Study finds expressive writing can help wounds heal faster

May 17, 2017 by Anna Kellett, University of Auckland
Study finds expressive writing can help wounds heal faster
Associate Professor Elizabeth Broadbent with her student, PhD Candidate Hayley Robinson. Credit: University of Auckland

People who wrote emotionally about past stressful events two weeks before having a biopsy had their wound heal faster than people who wrote about factual day to day activities, a study has found.

The study, "The effects of expressive writing before or after punch on ", was published in the journal Brain, Behaviour and Immunity.

The research was conducted by Doctoral Candidate Hayley Robinson and Associate Professor Elizabeth Broadbent of the University of Auckland's Faculty of Medical and Health Sciences. They were joined by Professor Kavita Vedhara of the University of Nottingham and dermatologist Dr Paul Jarrett of Counties Manukau DHB.

The aim of the study was to investigate whether expressive writing could speed the of punch biopsy if writing was performed either before or after wounds were made compared to writing about neutral topics.

The study recruited 122 participants from Auckland aged between 18 and 55 years that were randomly allocated to one of four groups, expressive writing pre biopsy or expressive writing post biopsy, or control writing pre biopsy, or control writing post biopsy.

The expressive writing groups were asked to write about their "deepest thoughts and feelings about a traumatic, upsetting experience of your entire life". Ideally participants were to write about something they had not discussed in great detail with anyone else.

The control groups were asked to write factually about their daily activities.

A dermatologist performed a 4mm punch biopsy to each participant's inner upper arm.

After 10 days the results showed that 52 percent of the people who had written expressively before the biopsy were healed, while only 27 percent of people who wrote expressively afterward the biopsy had healed.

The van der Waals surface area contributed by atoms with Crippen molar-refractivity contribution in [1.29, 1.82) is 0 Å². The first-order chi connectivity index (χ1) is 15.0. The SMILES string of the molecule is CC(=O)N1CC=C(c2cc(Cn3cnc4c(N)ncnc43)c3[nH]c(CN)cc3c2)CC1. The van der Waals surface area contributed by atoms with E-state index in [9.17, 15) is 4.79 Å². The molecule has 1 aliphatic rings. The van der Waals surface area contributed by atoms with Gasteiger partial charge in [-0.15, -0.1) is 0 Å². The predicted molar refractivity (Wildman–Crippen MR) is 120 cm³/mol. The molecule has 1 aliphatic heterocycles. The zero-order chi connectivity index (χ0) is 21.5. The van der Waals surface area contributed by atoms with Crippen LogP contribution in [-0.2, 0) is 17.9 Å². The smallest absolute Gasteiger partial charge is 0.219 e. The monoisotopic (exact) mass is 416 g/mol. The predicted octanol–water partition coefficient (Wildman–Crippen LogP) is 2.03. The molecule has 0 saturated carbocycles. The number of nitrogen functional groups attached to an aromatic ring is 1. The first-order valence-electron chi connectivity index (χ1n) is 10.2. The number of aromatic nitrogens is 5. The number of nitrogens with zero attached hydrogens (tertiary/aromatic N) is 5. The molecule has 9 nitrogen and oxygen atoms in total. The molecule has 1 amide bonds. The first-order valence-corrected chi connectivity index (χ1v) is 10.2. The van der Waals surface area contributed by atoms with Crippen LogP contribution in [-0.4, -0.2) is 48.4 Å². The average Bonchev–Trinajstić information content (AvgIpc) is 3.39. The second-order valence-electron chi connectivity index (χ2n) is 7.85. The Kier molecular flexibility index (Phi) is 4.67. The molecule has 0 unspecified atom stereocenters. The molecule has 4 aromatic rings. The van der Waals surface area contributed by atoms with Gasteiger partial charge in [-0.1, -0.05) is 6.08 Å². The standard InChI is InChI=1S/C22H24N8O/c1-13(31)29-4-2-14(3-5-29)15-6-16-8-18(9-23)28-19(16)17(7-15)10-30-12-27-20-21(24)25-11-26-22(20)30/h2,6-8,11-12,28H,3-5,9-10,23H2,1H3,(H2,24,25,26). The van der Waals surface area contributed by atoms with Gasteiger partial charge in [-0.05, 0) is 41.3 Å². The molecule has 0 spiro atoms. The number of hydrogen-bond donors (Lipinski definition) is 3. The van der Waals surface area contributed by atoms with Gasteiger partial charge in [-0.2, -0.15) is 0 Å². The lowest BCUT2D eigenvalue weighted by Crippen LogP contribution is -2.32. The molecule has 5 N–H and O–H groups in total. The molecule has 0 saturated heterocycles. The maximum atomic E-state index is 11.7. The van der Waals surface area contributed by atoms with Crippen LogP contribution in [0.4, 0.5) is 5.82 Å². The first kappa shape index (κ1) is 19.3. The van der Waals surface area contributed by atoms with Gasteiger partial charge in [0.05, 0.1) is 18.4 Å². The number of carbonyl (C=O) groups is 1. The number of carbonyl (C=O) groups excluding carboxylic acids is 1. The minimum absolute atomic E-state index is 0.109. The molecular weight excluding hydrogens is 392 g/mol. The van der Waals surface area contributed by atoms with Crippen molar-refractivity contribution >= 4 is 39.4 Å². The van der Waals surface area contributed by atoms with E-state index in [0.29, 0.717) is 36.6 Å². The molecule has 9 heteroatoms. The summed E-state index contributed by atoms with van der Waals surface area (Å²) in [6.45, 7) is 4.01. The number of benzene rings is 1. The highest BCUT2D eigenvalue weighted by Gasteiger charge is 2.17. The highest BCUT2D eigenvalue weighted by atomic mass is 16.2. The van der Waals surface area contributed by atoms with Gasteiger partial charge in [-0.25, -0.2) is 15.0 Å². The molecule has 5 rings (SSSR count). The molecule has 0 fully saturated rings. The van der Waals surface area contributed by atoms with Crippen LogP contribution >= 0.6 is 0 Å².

The results were worse for the two groups that wrote facts without emotion. Only 15 percent in the controlled writing before the biopsy had healed. And for those who wrote about the topic after the biopsy, only 23 percent had healed.

Hayley says the results suggest that expressive writing has its greatest effects when it occurs prior to an acute wound.

"This is because the writing initially makes you feel worse before you feel better," she says.

"So ideally you have finished writing and are starting to feel better during the period when your wound is healing. The results are important because they suggest that when you write is important, not just what you write about.

"Future research needs to look at the effects of expressive writing on the healing of chronic wounds, when writing can only be done after the wound has occurred," Dr Broadbent says.

Explore further: Narrative journaling may help heart health post-divorce

More information: Hayley Robinson et al. The effects of expressive writing before or after punch biopsy on wound healing, Brain, Behavior, and Immunity (2017). DOI: 10.1016/j.bbi.2016.11.025

Related Stories

Narrative journaling may help heart health post-divorce

May 8, 2017
Journaling after divorce could improve your cardiovascular health—but only if you do it in a way that tells a story, new University of Arizona research suggests.